When it makes sense to develop new finishing media
Author: Christoph Cruse, Contributing Editor MFN and general sales manager at Walther Trowal GmbH
In this magazine a lot has been written about the equipment that is used for mass finishing applications. Today I would like to tell you a bit more about the importance of the finishing media.
The manufacturers of mass finishing machinery usually offer a wide range of different finishing media that are used for all kinds of applications. However, practically on a daily basis new finishing processes are developed, for which the media “from the catalogue” are not – or no longer – suitable: Frequently, the customers develop new products, use new materials or apply new manufacturing technologies, which require totally different surface finishing solutions. In this respect a good example is additive manufacturing.
Therefore, under certain circumstances it makes a lot of sense to develop new finishing media. But generally, before undertaking such a project, careful considerations must be undertaken including answers to questions such as: When does the development of new media make sense? What are the benefits, and how much does it cost? In short: When do the benefits for the production outweigh the costs for the development?
How is a new media created?
Such media development projects require the consideration of many factors. For example, which material is used, what the geometrical shape should be. Important is also, how well the media fits into the production environment of the user and last-but-not-least, how much the development and production will cost.
Let me illustrate with an actual example, how we approach such development projects. A renowned manufacturer of transmissions needed a new media with a specific geometry for the deburring of toothed gears which followed precisely the shape of the tooth flanks. Because the gears were prone to corrosion, an important technical requirement was that the corrosion protection ingredients in the compound had to be effective on the entire surface area of the work pieces.
None of the standard media available on the market could fulfill these requirements. For this reason, we developed a new media in close cooperation with the customer.
The shape has top priority
In this case the challenge was not only to create a new geometrical shape but also to ensure that the compound worked effectively and consistently despite a potentially low pH value of the process water.
In a first step the colleagues in our test lab conducted numerous trials with the customer’s work pieces to determine the optimal media shape. They found that a media with a pyramid shape and a square base provided the best contact area for the tooth flanks of the gears.
… the next priority is the material
Subsequently, wear and process stability were analyzed. In this respect the close cooperation between test lab and chemical lab was extremely helpful: Shortly before this project was started, we had developed a new range of plastic media, called AF. This media creates not only a very smooth surface with a high luster, but it has also excellent wear characteristics.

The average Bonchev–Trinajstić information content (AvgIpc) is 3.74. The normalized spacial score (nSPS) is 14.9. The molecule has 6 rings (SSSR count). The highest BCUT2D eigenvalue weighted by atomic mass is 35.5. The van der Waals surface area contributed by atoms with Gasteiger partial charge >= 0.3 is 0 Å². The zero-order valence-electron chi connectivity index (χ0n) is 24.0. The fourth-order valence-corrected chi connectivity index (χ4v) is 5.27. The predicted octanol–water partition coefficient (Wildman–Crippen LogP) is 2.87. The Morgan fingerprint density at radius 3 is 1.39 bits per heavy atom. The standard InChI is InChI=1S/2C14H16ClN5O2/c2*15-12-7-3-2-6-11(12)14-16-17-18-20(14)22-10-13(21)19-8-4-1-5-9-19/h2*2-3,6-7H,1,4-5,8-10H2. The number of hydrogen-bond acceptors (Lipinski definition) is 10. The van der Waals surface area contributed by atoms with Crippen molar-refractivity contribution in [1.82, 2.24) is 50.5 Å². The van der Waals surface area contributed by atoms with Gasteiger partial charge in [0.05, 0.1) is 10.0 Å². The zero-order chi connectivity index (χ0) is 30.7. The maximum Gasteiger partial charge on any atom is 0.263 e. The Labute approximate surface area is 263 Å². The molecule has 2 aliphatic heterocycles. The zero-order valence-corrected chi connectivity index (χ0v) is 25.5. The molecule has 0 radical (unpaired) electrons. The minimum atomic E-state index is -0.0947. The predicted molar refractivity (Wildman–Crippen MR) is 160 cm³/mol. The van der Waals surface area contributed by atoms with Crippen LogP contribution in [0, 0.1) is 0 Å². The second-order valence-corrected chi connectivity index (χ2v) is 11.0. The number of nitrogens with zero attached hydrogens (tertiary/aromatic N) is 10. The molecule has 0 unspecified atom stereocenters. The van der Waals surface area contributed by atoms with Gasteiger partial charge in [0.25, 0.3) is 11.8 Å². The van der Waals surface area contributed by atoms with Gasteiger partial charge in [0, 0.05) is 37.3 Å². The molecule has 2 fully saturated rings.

In addition, the AF media contains a pH buffer that helps prevent a decrease of the pH value in the process water. This is especially advantageous for process water recycling systems. Such a decrease can occur through the carryover of coolants from drilling, grinding and milling operations into the mass finishing process water. The pH buffer ensures that the compounds are always operating within an optimal pH value range. It means also that the acidity of the pH value does not have to be controlled regularly, and no corrective buffer chemicals must be added. Therefore, the dosing of the compound is a lot simpler and requires no special knowledge.
The experience with the new AF media has also shown that it greatly reduces the effect of the hardness of the process water to a minimum. Moreover, the utilized abrasive minerals are more wear resistant and can, therefore, be used for a longer period. Overall, the new media contributes significantly to a higher cost-efficiency of the entire mass finishing operation.
Once the geometrical shape had been defined and the material selected, we created a prototype mold for shaping the new media. This is a complicated process, because the mold with a length of about 2 m must be milled from a solid slab of steel. The prototype mold was then used for making the mold required for volume production.
The results at a glance
This project was a full success: Excellent surface finishes on the work pieces, short cycle times, long-term stable pH value of the process water irrespective of the water hardness, lower personnel costs for compound dosing and control and, finally, overall lower operating costs.
However, one important aspect should always be considered when taking on the development of a new media. Return-on-investment must always have top priority. In other words: Do the benefits of a new media outweigh its development costs?
My recommendation to all interested readers is to contact our experts. They are constantly developing solutions that are based on a combination of equipment technologies, already existing finishing media and compounds….and of course, on decades of experience.